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Michael Huemer Profile

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Don't miss this great profile of my favorite living philosopher, the noble Michael Huemer of the University of Colorado.  Intro:

Michael Huemer asks his students to imagine being a neighborhood vigilante. Suppose, he says, you live in a crime-ridden neighborhood, and nothing's being done about it. So you hunt down criminals and lock them in your basement.

After awhile, you bill your neighbors for keeping the neighborhood safe. You tell neighbors who balk that not paying means they'll land in the basement brig with the criminals.

"Most people would recognize this as outrageous behavior," observes Huemer, associate professor of philosophy at the University of Colorado Boulder.

Yet in Huemer's thought experiment, the vigilante's behavior is that of a rudimentary government, focused on preventing crime and collecting taxes.

This hypothetical scenario illustrates a question that Huemer argues is difficult to answer: namely, what gives a government the legitimate authority to act as it does?

"There is no satisfactory answer to this," Huemer says. "In fact, I conclude it's a moral illusion we're suffering from."

The profile mentions Mike's next book project, Freedom and Authority.  But I'm still begging him to write Ethical Answers.

HT: Justin Longo


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COMMENTS (11 to date)
Taimyoboi writes:

Hmm, not impressed, at least by this excerpt:

A common response is that citizens implicitly accept the social contract simply by using public services or residing in a nation’s territory.

The neighborhood-vigilante scenario illustrates the fallacy of that argument, Huemer says. “This would work if everyone were living in my house,” but if neighbors own their own land, the argument breaks down, Huemer notes.

Aren't the "neighbors' own land" the equivalent of residing in a "different nation's territory"?

Seth writes:

Three things different between the vigilante and government is knowledge, (perceived) acceptance and checks and balances.

Nobody agreed to give the vigilante that power. By choosing to live in an area with a known government role you have knowledge of it and accept the trade-offs. Perhaps part of your acceptance is knowing that there is some accountability (checks and balances).

Jayson Virissimo writes:
Nobody agreed to give the vigilante that power.
How do you know that? What if some people did agree (after all, the streets are much more safe these days)? What if slightly more than the majority in the neighborhood did agree? Would that make it okay to force the others to go along with it?
By choosing to live in an area with a known government role you have knowledge of it and accept the trade-offs.

By choosing to live in an area with a known vigilante role you have knowledge of it and accept the trade-offs, right? Would that mean that it is simply a matter of who moved into the neighborhood first, you or the vigilante?

Lord writes:

The power of force, might makes right. In a very real sense the lord owns his domain and his tenants are subject to his power. We have created some myths of social contract and some institutions to disguise and soften the exercise of that power, but they are just tools of the powerful to exert their force. Curt Dolittle is quite accurate on that.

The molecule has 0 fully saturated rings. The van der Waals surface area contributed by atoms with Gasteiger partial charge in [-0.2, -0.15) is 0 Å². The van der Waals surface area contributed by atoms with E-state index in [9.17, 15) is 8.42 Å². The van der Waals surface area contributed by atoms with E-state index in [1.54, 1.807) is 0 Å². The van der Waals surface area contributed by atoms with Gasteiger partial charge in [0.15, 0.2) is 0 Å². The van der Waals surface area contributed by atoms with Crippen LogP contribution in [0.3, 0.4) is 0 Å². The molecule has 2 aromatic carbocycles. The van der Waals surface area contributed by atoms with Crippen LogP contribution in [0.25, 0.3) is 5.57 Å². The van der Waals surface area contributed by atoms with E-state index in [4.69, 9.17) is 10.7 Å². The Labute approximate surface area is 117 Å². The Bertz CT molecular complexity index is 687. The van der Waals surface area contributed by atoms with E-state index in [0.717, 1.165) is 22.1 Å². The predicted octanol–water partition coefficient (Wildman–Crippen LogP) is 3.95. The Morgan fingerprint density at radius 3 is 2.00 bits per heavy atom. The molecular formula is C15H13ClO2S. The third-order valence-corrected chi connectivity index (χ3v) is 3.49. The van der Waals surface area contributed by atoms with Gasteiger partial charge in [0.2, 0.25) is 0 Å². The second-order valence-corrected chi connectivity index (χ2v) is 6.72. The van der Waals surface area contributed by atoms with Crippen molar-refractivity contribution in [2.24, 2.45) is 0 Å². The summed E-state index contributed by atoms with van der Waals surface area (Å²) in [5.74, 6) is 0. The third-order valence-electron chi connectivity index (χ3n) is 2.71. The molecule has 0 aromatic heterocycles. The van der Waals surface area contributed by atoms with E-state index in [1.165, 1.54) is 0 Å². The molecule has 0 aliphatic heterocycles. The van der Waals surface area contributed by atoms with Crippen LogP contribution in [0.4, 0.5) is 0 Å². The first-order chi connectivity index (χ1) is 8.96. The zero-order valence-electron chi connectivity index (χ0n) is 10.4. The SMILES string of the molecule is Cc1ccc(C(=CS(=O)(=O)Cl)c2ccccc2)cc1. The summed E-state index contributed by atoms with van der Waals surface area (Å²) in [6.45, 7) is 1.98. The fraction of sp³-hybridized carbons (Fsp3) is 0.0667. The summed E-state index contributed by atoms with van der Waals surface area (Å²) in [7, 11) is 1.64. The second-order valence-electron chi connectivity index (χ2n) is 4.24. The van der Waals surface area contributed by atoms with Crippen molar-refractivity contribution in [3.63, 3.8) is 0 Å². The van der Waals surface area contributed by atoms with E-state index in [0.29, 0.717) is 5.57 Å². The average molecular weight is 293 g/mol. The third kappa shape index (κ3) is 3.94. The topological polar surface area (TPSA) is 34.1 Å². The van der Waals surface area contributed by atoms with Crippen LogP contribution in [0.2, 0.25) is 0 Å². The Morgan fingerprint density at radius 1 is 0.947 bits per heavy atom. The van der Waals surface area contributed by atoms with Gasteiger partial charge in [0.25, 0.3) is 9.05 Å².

Pandaemoni writes:

The difference between the vigilante and a government is clearly an issue of the willingness to tolerate the conditions. Some of the neighbors may tolerate the vigilante's actions and give in to his demands out of fear, just as some people may tolerate and live under the rules of a dictator.

That there is coercion involved may make us feel as though the situation is unfair, but if the people living there are not motivated to rise up and depose the vigilante or dictator (or at least move away), then they are by inaction consenting to the status quo.

We implicitly assume that we would never *want to* give in to his demands...and we assume this because we implicitly compare them to our own situations--with a stable, relatively fair, and relatively non-abusive system of government. If we really lived in the hypothetical crime ridden world of the hypothetical, though,we may well want the vigilante there to protect us.

The problem with the hypothetical, though, is that it's too simple. If a vigilante tries to shake me down for money, then he is just one man, as am I. My options are *not* just "pay him or go to his basement," I can kill him or at least threaten him back. If the vigilante gets out of line, other vigilantes will take him down. I agree, in effect, with Taimyoboi: this is a system of horizonal enforcement that is more akin to sovereign nations dealing with one another than it is to the vertical enforcement of government over its citizens. If the vigilante abuses his power, my fight with him after that is more akin to a traditional war than a civil war or a criminal act on my part.

Granted that the reason why citizens are subject to the vertical enforcement of the nation in which they reside is largely a psychological acceptance by an overwhelming majority of the legitimacy of that authority (which is, of course, what the vigilante lacks), but that acceptance is real. It's not a delusion that we have. I accept the authority of the U.S. government, because it is to my advantage to do so because I know that my friends and neighbors accept it and that gives it a collective power. The strategy of accepting it's authority to rule me is basically a Nash Equilibrium (which is why government is such a naturally arising phenomenon). If the government became tyrannical, then in certain circumstances it might be in my best interest to break with my friends and neighbors and fight against my government...but that happens to not be the case.

The problem of how to vest power in such an authority without those in charge turning into tyrants is a problem that took us a long time to come to grips with. It's a risk that we've muted over time, but not one that is completely gone.

It might be that tolerating the authority of the vigilante is also a Nash Equilibrium. It might not. It depends on a host of factors. It's hard to imagine, given our current circumstance, that the vigilante should be allowed to shake down the locals, because we know that in reality we have other options...moving away, or more likely appealing to the actual government to put an end to both the crime and the vigilante.